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Heightened reactivity to unpredictable threat (U-threat) is a core individual difference factor underlying fear-based psychopathology. Little is known, however, about whether reactivity to U-threat is a stable marker of fear-based psychopathology or if it is malleable to treatment. The aim of the current study was to address this question by examining differences in reactivity to U-threat within patients before and after 12-weeks of selective serotonin reuptake inhibitors (SSRIs) or cognitive-behavioral therapy (CBT).
Participants included patients with principal fear (n = 22) and distress/misery disorders (n = 29), and a group of healthy controls (n = 21) assessed 12-weeks apart. A well-validated threat-of-shock task was used to probe reactivity to predictable (P-) and U-threat and startle eyeblink magnitude was recorded as an index of defensive responding.
Across both assessments, individuals with fear-based disorders displayed greater startle magnitude to U-threat relative to healthy controls and distress/misery patients (who did not differ). From pre- to post-treatment, startle magnitude during U-threat decreased only within the fear patients who received CBT. Moreover, within fear patients, the magnitude of decline in startle to U-threat correlated with the magnitude of decline in fear symptoms. For the healthy controls, startle to U-threat across the two time points was highly reliable and stable.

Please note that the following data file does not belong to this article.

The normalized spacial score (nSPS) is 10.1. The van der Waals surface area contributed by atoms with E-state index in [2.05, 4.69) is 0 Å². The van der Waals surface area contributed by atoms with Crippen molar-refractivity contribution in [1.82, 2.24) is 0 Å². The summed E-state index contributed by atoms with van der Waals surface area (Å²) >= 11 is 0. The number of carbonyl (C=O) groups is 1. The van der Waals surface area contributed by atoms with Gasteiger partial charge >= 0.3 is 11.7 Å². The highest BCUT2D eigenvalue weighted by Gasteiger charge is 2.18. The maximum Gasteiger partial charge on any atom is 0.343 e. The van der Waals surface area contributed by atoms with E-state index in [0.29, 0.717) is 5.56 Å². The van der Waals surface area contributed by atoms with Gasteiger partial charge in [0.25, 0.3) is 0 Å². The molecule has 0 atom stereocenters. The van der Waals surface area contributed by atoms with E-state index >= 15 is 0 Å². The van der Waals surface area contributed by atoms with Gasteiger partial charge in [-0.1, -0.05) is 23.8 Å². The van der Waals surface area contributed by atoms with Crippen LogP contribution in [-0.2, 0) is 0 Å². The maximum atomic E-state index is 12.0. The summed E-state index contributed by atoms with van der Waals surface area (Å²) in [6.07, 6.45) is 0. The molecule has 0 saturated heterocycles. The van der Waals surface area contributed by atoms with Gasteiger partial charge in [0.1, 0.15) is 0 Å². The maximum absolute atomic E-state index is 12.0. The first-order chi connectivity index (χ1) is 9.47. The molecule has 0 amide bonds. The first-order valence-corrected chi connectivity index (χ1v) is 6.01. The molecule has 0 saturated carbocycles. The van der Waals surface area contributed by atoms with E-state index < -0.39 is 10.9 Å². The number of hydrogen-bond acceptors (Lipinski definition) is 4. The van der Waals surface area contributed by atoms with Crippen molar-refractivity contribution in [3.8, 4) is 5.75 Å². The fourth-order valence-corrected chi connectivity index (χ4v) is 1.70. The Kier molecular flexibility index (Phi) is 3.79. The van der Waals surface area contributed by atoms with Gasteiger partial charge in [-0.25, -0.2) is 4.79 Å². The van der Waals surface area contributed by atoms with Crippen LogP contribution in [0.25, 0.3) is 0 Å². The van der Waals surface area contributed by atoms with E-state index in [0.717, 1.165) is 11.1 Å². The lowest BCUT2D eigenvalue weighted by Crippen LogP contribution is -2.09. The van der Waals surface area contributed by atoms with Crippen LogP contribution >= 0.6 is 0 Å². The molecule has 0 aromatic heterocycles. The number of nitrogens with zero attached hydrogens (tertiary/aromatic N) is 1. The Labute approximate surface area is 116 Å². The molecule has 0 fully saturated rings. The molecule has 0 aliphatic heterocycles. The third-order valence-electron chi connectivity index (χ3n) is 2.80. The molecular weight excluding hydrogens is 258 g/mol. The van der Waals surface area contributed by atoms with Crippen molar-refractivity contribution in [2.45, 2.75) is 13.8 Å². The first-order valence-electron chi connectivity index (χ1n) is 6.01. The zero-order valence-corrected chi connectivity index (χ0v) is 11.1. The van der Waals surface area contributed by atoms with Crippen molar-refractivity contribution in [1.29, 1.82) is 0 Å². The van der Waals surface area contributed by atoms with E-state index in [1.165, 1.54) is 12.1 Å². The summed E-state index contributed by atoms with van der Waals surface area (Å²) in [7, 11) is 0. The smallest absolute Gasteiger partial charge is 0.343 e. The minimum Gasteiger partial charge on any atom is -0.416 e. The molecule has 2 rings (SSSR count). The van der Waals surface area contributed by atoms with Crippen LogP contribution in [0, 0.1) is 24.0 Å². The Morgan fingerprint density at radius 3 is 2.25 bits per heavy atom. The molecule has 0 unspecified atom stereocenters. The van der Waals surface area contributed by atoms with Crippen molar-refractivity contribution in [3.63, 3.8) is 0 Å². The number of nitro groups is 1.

Together, these results indicate that startle to U-threat characterizes fear disorder patients and is malleable to treatment with CBT but not SSRIs within fear patients. Startle to U-threat may therefore reflect an objective, psychophysiological indicator of fear disorder status and CBT treatment response.
When sober, problematic drinkers display exaggerated reactivity to threats that are uncertain (U-threat). Since this aversive affective state can be alleviated via acute alcohol intoxication, it has been posited that individuals who exhibit heightened reactivity to U-threat at baseline are motivated to use alcohol as a means of avoidance-based coping, setting the stage for excessive drinking. To date, however, no study has attempted to characterize the dispositional nature of exaggerated reactivity to U-threat and test whether it is a vulnerability factor or exclusively a disease marker of problematic alcohol use.
The current investigation utilized a family study design to address these gaps by examining whether (1) reactivity to U-threat is associated with risk for problematic alcohol use, defined by family history of alcohol use disorder (AUD) and (2) reactivity to U-threat is correlated amongst adult biological siblings. A total of 157 families, and 458 individuals, participated in the study and two biological siblings completed a threat-of-shock task designed to probe reactivity to U-threat and predictable threat (P-threat). Startle potentiation was collected as an index of aversive responding.
Within biological siblings, startle potentiation to U-threat [intraclass correlation (ICC) = 0.35] and P-threat (ICC = 0.63) was significantly correlated. In addition, independent of an individuals’ own AUD status, startle potentiation to U-threat, but not P-threat, was positively associated with risk for AUD (i.e. AUD family history).
This suggests that heightened reactivity to U-threat may be a familial vulnerability factor for problematic drinking and a novel prevention target for AUD.
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